A Staff Report from the Straight Dope Science Advisory Board

Why are there so many spices in the Spice Islands?

August 2, 2005

Dear Straight Dope:

This is a serious question. We are not trying to be smart alecks. Why is there such a concentration of spices in the Spice Islands?

This is a serious answer: There isn't--that is to say, the Spice Islands aren't home to a memorably large number of spices. The significance of the islands lies not so much in the variety of spices available there as in their historical position as a source of spices that were new to European tables during the Age of Exploration. 

The history of the Spice Islands is long, exotic, exciting, and rich with colorful characters and stories, nearly all of which I'm going to ignore to keep this article to a reasonable length. To learn more about the history of the region, I recommend Spice: The History of a Temptation, which is listed in the references.

Which are the Spice Islands? The term is commonly understood to indicate the Moluccas, an Indonesian archipelago also known as the Maluku Islands. However, it also has been applied to a group of three Tanzanian islands off the east coast of Africa--Mafia Island, Pemba, and Zanzibar. At times, people have included Sri Lanka among the Spice Islands, and sometimes the term is used collectively to describe all of the spice-producing islands south of India. Trading ships sent to the Spice Islands would likely also have stopped at ports on the Indian mainland, since a wide variety of spices (such as peppercorns from the Malabar coast) have been available from India since antiquity.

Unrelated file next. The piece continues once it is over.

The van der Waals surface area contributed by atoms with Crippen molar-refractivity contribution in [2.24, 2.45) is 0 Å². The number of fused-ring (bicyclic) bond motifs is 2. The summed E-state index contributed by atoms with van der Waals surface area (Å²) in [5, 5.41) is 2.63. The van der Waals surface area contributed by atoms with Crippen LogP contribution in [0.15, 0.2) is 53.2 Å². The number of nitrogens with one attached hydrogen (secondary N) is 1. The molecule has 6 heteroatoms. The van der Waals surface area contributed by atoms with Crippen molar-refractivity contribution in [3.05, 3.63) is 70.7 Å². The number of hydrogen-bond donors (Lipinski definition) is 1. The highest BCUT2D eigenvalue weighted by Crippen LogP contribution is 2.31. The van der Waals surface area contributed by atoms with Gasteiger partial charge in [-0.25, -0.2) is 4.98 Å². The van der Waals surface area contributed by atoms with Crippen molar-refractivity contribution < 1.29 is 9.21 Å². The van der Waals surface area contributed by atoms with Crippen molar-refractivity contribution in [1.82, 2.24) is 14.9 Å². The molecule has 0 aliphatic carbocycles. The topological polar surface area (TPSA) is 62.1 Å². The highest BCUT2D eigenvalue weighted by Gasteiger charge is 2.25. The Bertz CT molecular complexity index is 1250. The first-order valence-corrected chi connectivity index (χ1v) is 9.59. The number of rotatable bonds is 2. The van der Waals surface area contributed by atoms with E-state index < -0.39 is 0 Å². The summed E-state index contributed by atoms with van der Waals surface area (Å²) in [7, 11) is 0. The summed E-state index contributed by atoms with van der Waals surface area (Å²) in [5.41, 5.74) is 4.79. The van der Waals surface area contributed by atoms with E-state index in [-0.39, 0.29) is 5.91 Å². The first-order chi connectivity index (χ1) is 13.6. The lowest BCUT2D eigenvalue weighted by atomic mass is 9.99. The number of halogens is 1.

Only three spices of importance are native to the Moluccas: cloves, nutmeg, and mace. Since mace is just the lacy covering of the nutmeg seed, one could say the Moluccas are home to only two spices. However, most chefs and spice lovers would be horrified at the thought that nutmeg and mace were interchangeable, so let's consider them to be separate. Nutmeg is native to the Banda Islands of the eastern Moluccas, and cloves were originally found in the Moluccan islands of Bacan, Halmahera, Ternate, and Tidore. Cinnamon is a native of Sri Lanka and known since antiquity, so if we broaden our definition of the Spice Islands to include Sri Lanka, then we have four common spices from the Spice Islands. There's an Indonesian cinnamon, cinnamomum burmannii, as well as a variety found in Burma, but it is unclear to me if cinnamon from those regions was a major part of trade in antiquity.

These once rare and expensive spices can now be found in nearly everyone's spice rack and are used in a wide variety of restaurant dishes and processed foods. As of 2000 (the most recent year I found data for), United States imports of these spices were:

Spice Metric Tons Primary Source
Cassia and cinnamon (ground) 2,033 Indonesia
Cassia and cinnamon (raw) 14,764 Indonesia
Cloves 1,095 Madagascar
Mace 200 Indonesia
Nutmeg 1,917 Indonesia

Indonesia, home to the original Spice Islands, clearly is still a major source of spices, but we find some interesting statistics and trends. For example, Indonesia, once the sole clove exporter, is now a net importer of cloves. In 1999, Indonesian demand was approximately 100,000 tons of cloves, with a production shortfall of about 30,000 tons. There are two reasons for this, the first being widespread use of kretek cigarettes, which are made from a mixture of tobacco and cloves. The second is reduced production of cloves by Indonesian farmers, reputedly the result of dirty dealing between the government and a clove monopoly.